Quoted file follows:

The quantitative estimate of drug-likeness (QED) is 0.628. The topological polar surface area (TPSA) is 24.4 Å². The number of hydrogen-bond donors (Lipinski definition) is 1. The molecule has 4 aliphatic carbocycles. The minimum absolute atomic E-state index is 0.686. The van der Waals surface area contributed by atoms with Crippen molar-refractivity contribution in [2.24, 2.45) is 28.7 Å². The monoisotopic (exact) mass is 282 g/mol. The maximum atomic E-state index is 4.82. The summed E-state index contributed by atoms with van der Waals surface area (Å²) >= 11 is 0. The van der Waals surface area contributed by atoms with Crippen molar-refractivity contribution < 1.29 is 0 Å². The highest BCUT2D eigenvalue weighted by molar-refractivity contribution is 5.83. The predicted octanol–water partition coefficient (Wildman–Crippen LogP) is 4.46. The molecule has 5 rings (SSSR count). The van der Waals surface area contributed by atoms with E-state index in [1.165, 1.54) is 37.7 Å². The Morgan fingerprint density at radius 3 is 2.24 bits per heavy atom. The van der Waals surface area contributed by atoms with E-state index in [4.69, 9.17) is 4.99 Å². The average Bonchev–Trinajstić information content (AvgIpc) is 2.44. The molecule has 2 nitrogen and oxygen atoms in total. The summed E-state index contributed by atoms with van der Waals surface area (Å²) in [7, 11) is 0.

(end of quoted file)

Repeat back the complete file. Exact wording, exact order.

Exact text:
The quantitative estimate of drug-likeness (QED) is 0.628. The topological polar surface area (TPSA) is 24.4 Å². The number of hydrogen-bond donors (Lipinski definition) is 1. The molecule has 4 aliphatic carbocycles. The minimum absolute atomic E-state index is 0.686. The van der Waals surface area contributed by atoms with Crippen molar-refractivity contribution in [2.24, 2.45) is 28.7 Å². The monoisotopic (exact) mass is 282 g/mol. The maximum atomic E-state index is 4.82. The summed E-state index contributed by atoms with van der Waals surface area (Å²) >= 11 is 0. The van der Waals surface area contributed by atoms with Crippen molar-refractivity contribution < 1.29 is 0 Å². The highest BCUT2D eigenvalue weighted by molar-refractivity contribution is 5.83. The predicted octanol–water partition coefficient (Wildman–Crippen LogP) is 4.46. The molecule has 5 rings (SSSR count). The van der Waals surface area contributed by atoms with E-state index in [1.165, 1.54) is 37.7 Å². The Morgan fingerprint density at radius 3 is 2.24 bits per heavy atom. The van der Waals surface area contributed by atoms with E-state index in [4.69, 9.17) is 4.99 Å². The average Bonchev–Trinajstić information content (AvgIpc) is 2.44. The molecule has 2 nitrogen and oxygen atoms in total. The summed E-state index contributed by atoms with van der Waals surface area (Å²) in [7, 11) is 0.